T2FD Antenna

T2FD Antenna

The T2FD (Tilted Terminated Folded Dipole) is a general-purpose shortwave antenna developed in the late 1940s by the United States Navy ["An Experimental All-Band Nondirectional Transmitting Antenna" by Gil L. Countryman, W1RBK, (W3HH), QST, June 1949, page 54.] . It performs reasonably well over a broad frequency range, without marked dead spots in terms of frequency, direction, an angle of radiation above the horizon.

Although inferior in electrical terms ["Modeling the T2FD", by L. B. Cebik, W4RNL, http://www.cebik.com/content/a10/wire/t2fd.html] to antennas specifically designed for given frequency bands, or optimized for directionality, its all-around performance, relatively modest size, low cost, and the fact that it does not require any complex electronic matching to operate with a standard shortwave transmitter, have made it popular in professional shortwave communications.

Also, since the late 1980s, amateur radio operators and hobby shortwave listeners have 'rediscovered' this antenna, especially for program listening and for amateur two-way modes such as Morse Code and PSK31 where brute force performance is not as important as a 'steady' signal. There have also been (disputed) claims that this antenna is comparatively insensitive to man-made radio interference, making it useful in urban environments, where a low noise floor is often more beneficial than high received signal strength. The T2FD is useful for hidden indoor systems, or where several optimised frequency-specific antennas cannot be accommodated. For example: an indoor antenna only 7 metres long will allow operation on all amateur HF bands above 14 MHz on transmit, and down to 7 MHz on receive.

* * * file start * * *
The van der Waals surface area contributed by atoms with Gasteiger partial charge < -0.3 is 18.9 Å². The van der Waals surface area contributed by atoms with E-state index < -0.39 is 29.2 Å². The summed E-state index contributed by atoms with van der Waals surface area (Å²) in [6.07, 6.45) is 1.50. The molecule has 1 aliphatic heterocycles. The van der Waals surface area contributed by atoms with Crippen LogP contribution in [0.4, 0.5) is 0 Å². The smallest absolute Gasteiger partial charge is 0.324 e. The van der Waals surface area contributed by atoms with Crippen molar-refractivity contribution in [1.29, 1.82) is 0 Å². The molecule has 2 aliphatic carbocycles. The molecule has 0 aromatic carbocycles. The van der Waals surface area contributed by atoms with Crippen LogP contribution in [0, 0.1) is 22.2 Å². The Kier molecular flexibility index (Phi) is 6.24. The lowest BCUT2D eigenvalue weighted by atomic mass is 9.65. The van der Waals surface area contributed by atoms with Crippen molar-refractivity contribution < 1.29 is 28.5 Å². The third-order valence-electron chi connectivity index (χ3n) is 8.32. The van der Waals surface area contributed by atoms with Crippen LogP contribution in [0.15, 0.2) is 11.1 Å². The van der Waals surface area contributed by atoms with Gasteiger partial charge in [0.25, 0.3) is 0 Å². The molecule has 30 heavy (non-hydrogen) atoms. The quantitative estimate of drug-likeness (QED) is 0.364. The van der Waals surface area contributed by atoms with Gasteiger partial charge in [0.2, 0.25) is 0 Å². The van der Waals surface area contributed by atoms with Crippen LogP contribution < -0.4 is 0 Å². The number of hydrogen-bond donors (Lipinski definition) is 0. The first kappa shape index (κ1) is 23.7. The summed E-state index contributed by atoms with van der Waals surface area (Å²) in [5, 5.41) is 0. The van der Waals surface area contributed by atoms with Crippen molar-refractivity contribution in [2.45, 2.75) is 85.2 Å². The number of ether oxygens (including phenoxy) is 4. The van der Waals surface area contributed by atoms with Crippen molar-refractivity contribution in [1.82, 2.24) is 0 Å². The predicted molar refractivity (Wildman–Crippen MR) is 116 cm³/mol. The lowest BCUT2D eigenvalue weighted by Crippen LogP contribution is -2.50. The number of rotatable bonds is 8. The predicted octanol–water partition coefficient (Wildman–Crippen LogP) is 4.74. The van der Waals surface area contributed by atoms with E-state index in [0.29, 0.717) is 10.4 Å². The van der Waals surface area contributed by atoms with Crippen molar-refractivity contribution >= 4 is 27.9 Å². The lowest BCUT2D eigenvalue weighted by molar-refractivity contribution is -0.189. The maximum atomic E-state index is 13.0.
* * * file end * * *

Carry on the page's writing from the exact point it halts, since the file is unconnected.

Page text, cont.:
A typical T2FD is built as follows, out of wire conductors:

*Length equal to 1/3 of the lowest required wavelength.
*Distance between upper and lower conductors equal to 1/100 of the wavelength. This distance is maintained by a number of insulating dowels.
*Two dowels at the ends are tied to non-conducting ropes, in turn tied to supports.
*Upper and lower conductors are connected at the ends, by wire sections that follow the two end dowels.
*Fed in the middle of the lower conductor, with an impedance in the order of 300 Ohm, balanced, through a standard 4:1 balun. This provides an acceptable all-frequency match to commonly available 75-ohm coaxial cable.
*Terminated in the middle of the upper conductor with a 400 Ohm non-inductive resistor, rated to safely absorb at least 1/3 of the applied transmitter power. The resistor absorbs a growing portion of the RF power (either captured from the air or supplied by a transmitter) as the operating frequency nears the lower limit of the design range.
*In order to make it roughly omnidirectional, it is ideally strung sloping at an angle of 20 to 40 degrees from horizontal, but will also function satisfactorily if mounted horizontally, as long as it is pulled-out in a reasonably straight line.

Such an antenna is usable for both local and medium-long distance communication in a frequency range of about 1:6. For example, an antenna for the lower portion of shortwave (say, 3–18 MHz) will be roughly 33m (110 feet) long, with conductors spaced 1m (3.3 feet). For the higher portion of shortwave (5–30 MHz), this antenna will be roughly 20m (66 feet) long, with a spacing of 60 cm (24 inches). If such long spans cannot be accommodated, smaller antennas will still give adequate receive-only performance down to about half of their lowest design frequency. Transmit performance, however, degrades rapidly below the lowest design frequency.

Many ready-made commercial versions of the T2FD are available for the professional / military, amateur radio, and hobby listening markets.


External links

* [http://www.hard-core-dx.com/nordicdx/antenna/wire/t2fd.html "T2FD - The Forgotten Antenna"]
* [http://www.simonmason.karoo.net/page498.htm A large T2FD spotted in use at the US Consulate in Jerusalem]

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